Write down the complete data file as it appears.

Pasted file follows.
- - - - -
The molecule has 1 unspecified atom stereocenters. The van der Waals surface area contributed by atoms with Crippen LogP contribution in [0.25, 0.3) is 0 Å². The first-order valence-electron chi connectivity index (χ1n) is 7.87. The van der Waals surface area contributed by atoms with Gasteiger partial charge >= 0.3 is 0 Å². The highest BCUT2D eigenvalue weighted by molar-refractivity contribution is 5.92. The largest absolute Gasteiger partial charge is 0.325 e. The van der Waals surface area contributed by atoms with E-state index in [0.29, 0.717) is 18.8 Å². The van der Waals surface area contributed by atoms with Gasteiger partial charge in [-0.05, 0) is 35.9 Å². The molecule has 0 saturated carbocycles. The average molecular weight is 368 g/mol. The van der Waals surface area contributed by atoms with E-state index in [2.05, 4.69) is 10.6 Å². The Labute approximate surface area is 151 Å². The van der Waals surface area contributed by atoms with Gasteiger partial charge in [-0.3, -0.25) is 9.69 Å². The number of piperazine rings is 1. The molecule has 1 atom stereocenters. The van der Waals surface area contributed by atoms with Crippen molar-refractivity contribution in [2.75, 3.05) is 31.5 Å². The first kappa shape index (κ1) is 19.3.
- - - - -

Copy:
The molecule has 1 unspecified atom stereocenters. The van der Waals surface area contributed by atoms with Crippen LogP contribution in [0.25, 0.3) is 0 Å². The first-order valence-electron chi connectivity index (χ1n) is 7.87. The van der Waals surface area contributed by atoms with Gasteiger partial charge >= 0.3 is 0 Å². The highest BCUT2D eigenvalue weighted by molar-refractivity contribution is 5.92. The largest absolute Gasteiger partial charge is 0.325 e. The van der Waals surface area contributed by atoms with E-state index in [0.29, 0.717) is 18.8 Å². The van der Waals surface area contributed by atoms with Gasteiger partial charge in [-0.05, 0) is 35.9 Å². The molecule has 0 saturated carbocycles. The average molecular weight is 368 g/mol. The van der Waals surface area contributed by atoms with E-state index in [2.05, 4.69) is 10.6 Å². The Labute approximate surface area is 151 Å². The van der Waals surface area contributed by atoms with Gasteiger partial charge in [-0.3, -0.25) is 9.69 Å². The number of piperazine rings is 1. The molecule has 1 atom stereocenters. The van der Waals surface area contributed by atoms with Crippen molar-refractivity contribution in [2.75, 3.05) is 31.5 Å². The first kappa shape index (κ1) is 19.3.